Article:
(1) The remainder when \(a\) is divided by 69 is the fifth power of a prime number
(2) The remainder when \(b\) is divided by 12 is \(b\)
Kudos for a correct solution.
a=11x+r1 b=11y+r2
now question is is r1>r2
st.1 : a=69k+p^5
p is a prime number and its fifth value is the remainder.
if p=2 then P^5 =32 if p=3 then P^5 = 243 which is not possible (remainder cannot be greater than the divisor) hence p=2 a=69k+32 also, as per the question 'a' is two digit number therefore, k=0 hence a=32 ( when k=1 value of 'a' becomes a=69+32=101)
but we need to know the value of b to compare the remainders hence statement 1 is not sufficient
st.2 : remainder of b, when b is divided by 12 is only possible if b is less than 12. also, since b is a two digit number therefore possible values of b are 10 and 11. but since b is greater than 10 hence value of b=11
combining 1 and 2 remainder when a=32 is divided by 11 is 10 remainder when b=11 is divided by 11 is 0 clearly r1 is greater than r2
Re: If a and b are two-digit positive integers greater than 10 [#permalink]
20 Jun 2014, 07:14
1
This post received KUDOS
1) The remainder when a is divided by 69 is the fifth power of a prime number
Let us consider prime numbers - 2, 3 ... . Note that remainder will have a value less than 69 2^5 = 32 -> Possible 3^5 = 243 -> This cannot the remainder
Therefore from 1) , the only possible 2-digit integer that can represent a is => 69*(0)+32 = 32
Note that other numbers are 3 digit numbers eg : 69*1 + 32 = 101
Since, we don't have any information about b , this is insufficient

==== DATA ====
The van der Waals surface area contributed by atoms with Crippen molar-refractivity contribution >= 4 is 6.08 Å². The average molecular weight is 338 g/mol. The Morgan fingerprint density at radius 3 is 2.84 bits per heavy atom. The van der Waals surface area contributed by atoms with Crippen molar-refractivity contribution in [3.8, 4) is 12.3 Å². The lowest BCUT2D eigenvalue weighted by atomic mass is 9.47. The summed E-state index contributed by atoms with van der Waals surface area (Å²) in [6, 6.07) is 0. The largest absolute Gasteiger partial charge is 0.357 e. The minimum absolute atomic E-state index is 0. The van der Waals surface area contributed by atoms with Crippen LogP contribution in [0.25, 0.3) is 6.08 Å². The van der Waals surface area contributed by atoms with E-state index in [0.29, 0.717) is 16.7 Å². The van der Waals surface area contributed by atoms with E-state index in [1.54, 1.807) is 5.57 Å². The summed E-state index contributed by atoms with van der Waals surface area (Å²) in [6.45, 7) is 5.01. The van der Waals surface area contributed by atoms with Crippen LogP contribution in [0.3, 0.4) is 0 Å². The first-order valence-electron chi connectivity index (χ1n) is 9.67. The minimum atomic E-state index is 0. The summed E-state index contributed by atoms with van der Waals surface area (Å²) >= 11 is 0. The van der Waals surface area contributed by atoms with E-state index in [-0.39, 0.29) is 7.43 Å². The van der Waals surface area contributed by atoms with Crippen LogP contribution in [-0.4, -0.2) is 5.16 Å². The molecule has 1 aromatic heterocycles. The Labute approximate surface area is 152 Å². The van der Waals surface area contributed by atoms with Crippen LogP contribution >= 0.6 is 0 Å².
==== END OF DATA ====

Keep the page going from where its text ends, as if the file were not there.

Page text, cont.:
2) The remainder when b is divided by 12 is b
This implies that the number b itself is less than 12, ranging from 1 - 11 . As B) is a 2-digit +ve integer > 10, the number is 11
Since, we don't have any information about a , this is insufficient
Combining 1) and 2) , we know that a is 32 and b is 11
Therefore, the remainder when a (32) is divided by 11 is 10 => 11*(2) + 10 the remainder when b(11) is divided by 11 is 0
Hence, both the statements together are sufficient to answer this question. C) is the answer
If \(a\) and \(b\) are two-digit positive integers greater than 10, is the remainder when \(a\) is divided by 11 less than the remainder when \(b\) is divided by 11?
(1) The remainder when \(a\) is divided by 69 is the fifth power of a prime number
(2) The remainder when \(b\) is divided by 12 is \(b\)
Kudos for a correct solution.
As per statement 2, B can only be 11. Since 11 divided 11 has a remainder of 0, let A be any value but its remainder when A is divided by 11 can never be less than 0. Hence statement 2 is sufficient. Statement one is clearly insufficient to ans the question.
Re: If a and b are two-digit positive integers greater than 10 [#permalink]
20 Jun 2014, 07:57
I'll bite.
1)rem A/69 = fifth power of a prime number. . . only 2 has a 5th power below 69 (32), so the remainder is 32. 69 + 32 = 101, so A must then be 32, since 32 can be divided by 69 zero times with a remainder of 32. 32/11 = 2 with a remainder of 10. Rem. 10 is the highest possible remainder when dividing by 11, so remainder of B/11 cannot be larger. No is sufficient.
A-D
2)Rem when b/12 = b. B could be 11, causing a remainder of 11, or could be 10 causing a remainder of 10. We know nothing about A from this statement, so it's insufficient.